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Not-So-Great Moments in Avengers/X-Men History – Quicksilver’s Sole Star of Shame

This month is the 50th anniversaries of both the X-Men and the Avengers. Each day I’m spotlighting a cool comic book moment from either the Avengers or the X-Men but I thought it is only fair to spend a little time on the NOT so cool moments in each of their histories. So throughout the month I’ll occasionally spotlight some of the more embarrassing moments from Avengers and X-Men history.

Today, we look at the 1972 Marvel “measurement of importance” and see how Quicksilver was specifically pointed out in a negative fashion.


Sean Howe had this on his awesome Tumblr.

Some time in 1972, Stan Lee put on a memo for some reason detailing the various Marvel characters and ranked them based on how important they were to the company. Three stars was very important, two stars was important and one star was not very important.

The Avengers as a whole was very important, and the Big Three (Iron Man, Cap and Thor) were all very important. The other members of the team, though, were just important….except for Quicksilver…


Yep, out of 55 individual characters listed on the memo, Quicksilver was one of only four characters to be deemed “not very important,” along with such luminaries as the Watcher, the Ringo Kid and the original, Western Ghost Rider.

How awkward.

At least Quicksilver can point to the fact that unlike Mister Fantastic, the Invisible Woman, the Wasp, the Vision and many more characters on the list, he actually eventually received his own ongoing series…

So suck it, Beast, Vision and Scarlet Witch!


Parts of the Quicksilver series were actually pretty, especially the stuff written by John Ostrander.

Note also how Sue is one star lower in rank than the rest of the FF.

And not one single female character deserved three stars? Not even Invisible Woman? While even freakin’ Ka-Zar was considered Very Important? Wow. That’s just embarrassing.

When even the most prominent heroines are rated at the same level of importance as Gullivar Jones (who?) and Kull, you know there’s a problem.

What’s even more hilarious is that all the X-Men got two stars, even though they were in reprints at the time.

Ah, the early seventies. When Doc Savage was more important to Marvel than the X-Men.

The Invisible ranking less than her co-stars is pretty shocking! What is also interesting is that Luke Cage is given three stars while Black Widow, Shanna and The Cat who also had solo series launched or running at that time are only given two stars. All the female solo characters were cancelled in less than a year, while Luke Cage was retooled numerous times for his series to last. Just an observation.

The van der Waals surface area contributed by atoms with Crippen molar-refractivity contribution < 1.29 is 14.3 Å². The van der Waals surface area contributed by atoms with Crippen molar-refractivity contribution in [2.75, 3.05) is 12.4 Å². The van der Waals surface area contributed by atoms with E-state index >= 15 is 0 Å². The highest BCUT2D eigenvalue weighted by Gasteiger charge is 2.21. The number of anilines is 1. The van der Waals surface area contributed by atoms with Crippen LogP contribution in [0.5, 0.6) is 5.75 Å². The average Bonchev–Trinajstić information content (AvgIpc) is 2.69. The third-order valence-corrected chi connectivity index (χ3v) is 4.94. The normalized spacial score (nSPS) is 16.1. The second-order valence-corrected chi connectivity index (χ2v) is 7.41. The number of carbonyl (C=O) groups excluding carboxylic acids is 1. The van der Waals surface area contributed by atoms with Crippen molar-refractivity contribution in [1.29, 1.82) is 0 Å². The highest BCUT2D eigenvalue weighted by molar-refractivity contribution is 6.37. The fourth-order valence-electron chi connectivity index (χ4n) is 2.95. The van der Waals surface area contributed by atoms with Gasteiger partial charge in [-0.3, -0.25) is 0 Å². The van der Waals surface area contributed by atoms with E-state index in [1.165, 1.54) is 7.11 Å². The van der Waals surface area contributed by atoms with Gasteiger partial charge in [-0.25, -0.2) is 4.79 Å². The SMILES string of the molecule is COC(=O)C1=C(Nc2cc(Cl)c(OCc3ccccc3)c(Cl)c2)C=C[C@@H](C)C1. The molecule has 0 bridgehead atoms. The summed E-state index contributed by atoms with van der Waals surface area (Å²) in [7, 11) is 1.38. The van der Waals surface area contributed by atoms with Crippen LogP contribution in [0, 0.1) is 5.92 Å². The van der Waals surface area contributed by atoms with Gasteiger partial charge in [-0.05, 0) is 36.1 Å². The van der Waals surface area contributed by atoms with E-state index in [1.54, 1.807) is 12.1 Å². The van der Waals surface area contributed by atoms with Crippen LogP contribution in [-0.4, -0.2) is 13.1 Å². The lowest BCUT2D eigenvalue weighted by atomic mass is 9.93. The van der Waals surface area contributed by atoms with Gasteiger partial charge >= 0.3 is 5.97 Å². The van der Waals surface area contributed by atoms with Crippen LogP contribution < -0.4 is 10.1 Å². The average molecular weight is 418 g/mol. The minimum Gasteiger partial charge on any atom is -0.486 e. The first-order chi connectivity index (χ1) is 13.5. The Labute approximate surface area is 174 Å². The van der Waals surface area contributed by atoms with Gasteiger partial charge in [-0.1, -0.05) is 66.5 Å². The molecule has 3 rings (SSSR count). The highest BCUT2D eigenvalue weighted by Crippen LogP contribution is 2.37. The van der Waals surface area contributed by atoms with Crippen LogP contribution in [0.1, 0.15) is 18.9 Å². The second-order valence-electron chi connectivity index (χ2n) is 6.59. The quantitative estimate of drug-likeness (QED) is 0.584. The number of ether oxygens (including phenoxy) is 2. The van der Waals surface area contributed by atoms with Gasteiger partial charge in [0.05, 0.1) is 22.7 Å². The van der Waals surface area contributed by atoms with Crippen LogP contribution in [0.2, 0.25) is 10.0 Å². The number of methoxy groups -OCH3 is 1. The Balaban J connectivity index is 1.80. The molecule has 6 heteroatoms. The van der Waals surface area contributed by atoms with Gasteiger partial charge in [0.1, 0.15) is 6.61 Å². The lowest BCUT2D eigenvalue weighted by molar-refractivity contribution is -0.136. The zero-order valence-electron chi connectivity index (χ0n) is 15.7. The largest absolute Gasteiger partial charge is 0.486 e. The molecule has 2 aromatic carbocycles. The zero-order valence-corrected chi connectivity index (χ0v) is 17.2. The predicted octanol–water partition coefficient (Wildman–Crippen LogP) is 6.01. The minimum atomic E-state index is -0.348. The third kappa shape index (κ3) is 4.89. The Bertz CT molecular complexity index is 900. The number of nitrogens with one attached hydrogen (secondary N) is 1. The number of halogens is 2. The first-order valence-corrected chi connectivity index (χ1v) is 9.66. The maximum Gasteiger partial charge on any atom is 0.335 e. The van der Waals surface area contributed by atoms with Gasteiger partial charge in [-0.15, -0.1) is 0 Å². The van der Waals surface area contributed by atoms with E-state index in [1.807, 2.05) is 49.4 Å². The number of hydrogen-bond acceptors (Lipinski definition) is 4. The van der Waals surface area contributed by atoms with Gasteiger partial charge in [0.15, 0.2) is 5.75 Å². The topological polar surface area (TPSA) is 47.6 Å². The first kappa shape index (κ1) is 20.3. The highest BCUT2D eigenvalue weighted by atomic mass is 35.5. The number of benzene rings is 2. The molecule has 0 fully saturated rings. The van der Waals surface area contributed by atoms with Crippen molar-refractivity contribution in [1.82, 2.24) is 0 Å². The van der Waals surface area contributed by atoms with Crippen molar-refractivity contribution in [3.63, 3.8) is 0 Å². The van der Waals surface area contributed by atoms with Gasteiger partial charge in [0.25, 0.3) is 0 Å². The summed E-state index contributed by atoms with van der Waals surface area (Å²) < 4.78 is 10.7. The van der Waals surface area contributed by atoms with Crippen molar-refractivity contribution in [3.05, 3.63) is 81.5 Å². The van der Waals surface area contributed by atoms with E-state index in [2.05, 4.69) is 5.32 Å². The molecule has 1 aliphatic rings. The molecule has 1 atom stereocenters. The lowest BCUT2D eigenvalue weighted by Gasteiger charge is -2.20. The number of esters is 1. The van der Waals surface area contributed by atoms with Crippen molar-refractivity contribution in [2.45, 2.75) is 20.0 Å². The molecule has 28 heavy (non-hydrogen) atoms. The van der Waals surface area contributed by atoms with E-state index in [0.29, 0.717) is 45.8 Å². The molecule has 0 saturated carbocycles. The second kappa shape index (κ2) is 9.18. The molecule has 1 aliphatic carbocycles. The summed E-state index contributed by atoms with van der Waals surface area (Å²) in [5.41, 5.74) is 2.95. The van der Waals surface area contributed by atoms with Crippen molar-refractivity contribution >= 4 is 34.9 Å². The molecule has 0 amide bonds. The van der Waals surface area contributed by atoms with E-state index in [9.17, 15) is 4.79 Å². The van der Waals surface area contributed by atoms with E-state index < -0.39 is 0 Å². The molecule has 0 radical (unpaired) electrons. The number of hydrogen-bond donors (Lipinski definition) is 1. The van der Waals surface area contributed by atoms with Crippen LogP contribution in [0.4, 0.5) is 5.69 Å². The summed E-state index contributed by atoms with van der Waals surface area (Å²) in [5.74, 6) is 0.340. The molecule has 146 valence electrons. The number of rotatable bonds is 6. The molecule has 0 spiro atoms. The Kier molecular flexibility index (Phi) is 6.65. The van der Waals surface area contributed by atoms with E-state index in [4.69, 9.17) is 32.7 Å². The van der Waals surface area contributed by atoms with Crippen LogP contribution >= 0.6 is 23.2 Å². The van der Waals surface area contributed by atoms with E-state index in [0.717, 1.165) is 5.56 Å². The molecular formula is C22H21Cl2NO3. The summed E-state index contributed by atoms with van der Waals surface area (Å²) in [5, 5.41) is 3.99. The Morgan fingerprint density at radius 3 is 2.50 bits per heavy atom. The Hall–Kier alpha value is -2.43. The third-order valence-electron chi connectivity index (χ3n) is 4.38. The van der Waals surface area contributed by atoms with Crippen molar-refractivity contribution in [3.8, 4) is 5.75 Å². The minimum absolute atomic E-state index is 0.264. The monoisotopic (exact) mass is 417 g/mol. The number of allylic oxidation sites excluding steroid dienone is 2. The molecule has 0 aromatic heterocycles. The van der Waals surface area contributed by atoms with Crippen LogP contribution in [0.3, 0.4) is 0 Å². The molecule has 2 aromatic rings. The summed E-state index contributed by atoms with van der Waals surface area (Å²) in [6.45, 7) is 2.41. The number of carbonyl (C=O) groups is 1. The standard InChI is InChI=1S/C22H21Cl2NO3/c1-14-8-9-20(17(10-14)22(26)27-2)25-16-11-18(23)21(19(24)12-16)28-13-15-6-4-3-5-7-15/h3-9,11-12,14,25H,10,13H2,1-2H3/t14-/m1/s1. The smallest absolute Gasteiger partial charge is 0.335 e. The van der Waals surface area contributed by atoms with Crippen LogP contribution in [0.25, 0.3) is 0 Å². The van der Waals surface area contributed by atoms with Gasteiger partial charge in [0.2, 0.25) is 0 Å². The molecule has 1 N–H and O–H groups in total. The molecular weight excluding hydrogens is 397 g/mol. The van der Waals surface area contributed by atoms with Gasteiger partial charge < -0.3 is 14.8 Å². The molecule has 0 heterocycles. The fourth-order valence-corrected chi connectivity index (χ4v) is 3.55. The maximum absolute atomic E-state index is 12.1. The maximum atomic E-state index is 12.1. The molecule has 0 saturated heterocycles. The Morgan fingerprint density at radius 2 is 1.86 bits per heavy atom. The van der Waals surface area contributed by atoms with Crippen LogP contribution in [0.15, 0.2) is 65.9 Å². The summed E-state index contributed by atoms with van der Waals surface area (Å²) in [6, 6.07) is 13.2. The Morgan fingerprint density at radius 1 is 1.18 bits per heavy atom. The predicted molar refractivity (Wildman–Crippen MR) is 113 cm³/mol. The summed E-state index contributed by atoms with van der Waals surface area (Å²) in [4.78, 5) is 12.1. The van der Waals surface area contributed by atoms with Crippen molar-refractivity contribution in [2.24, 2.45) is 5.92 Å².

What caught my attention was how short the list is. How many pages would a list for today be?


September 11, 2013 at 10:49 am

This is a really interesting memo. Is there any way to get some post about who in the blue hell Gullivar Jones was and why he was as important as most of the MU at the time?

There are no three star heroines, but there are also no one star heroines.

Invisible Girl sticks out largely because she is the only two-star of the FF. But at the same time, Marvel Girl and Medusa have the same two-star ranking as the rest of their respective groups, Wasp has the same two-star rank as Ant Man, and Scarlet Witch is above male teammate Quicksilver.

Black Widow is below Daredevil and Falcon is below Captain America, but those are presumably cases of being “sidekick” material. After all, Luke Cage on his own gets three stars.

Invisible Girl seems to suffer more because her teammates are ranked high, and honestly I can’t really see 1972 Sue as a three star character. I wouldn’t object to Human Torch getting a two-star rating, but he probably did have a fan base. Honestly, I wouldn’t even knock Mr. Fantastic getting a two-star, but I wouldn’t see Stan Lee putting a leader below both the team rank and the rank of another teammate. (I’d keep Thing at three stars, but I admit that is biased by Thing carrying Marvel Two-In-One for nine years, though that launched a couple of years after this list.)

@ AverageJoeEveryman:
Gullivar Jones was the titular character of a 1905 novel by Edwin Arnold who was a navy man who went to Mars. He appeared in the Marvel comic “Creatures on The Loose” and the magazine “Monsters Unleashed” around the time of this list.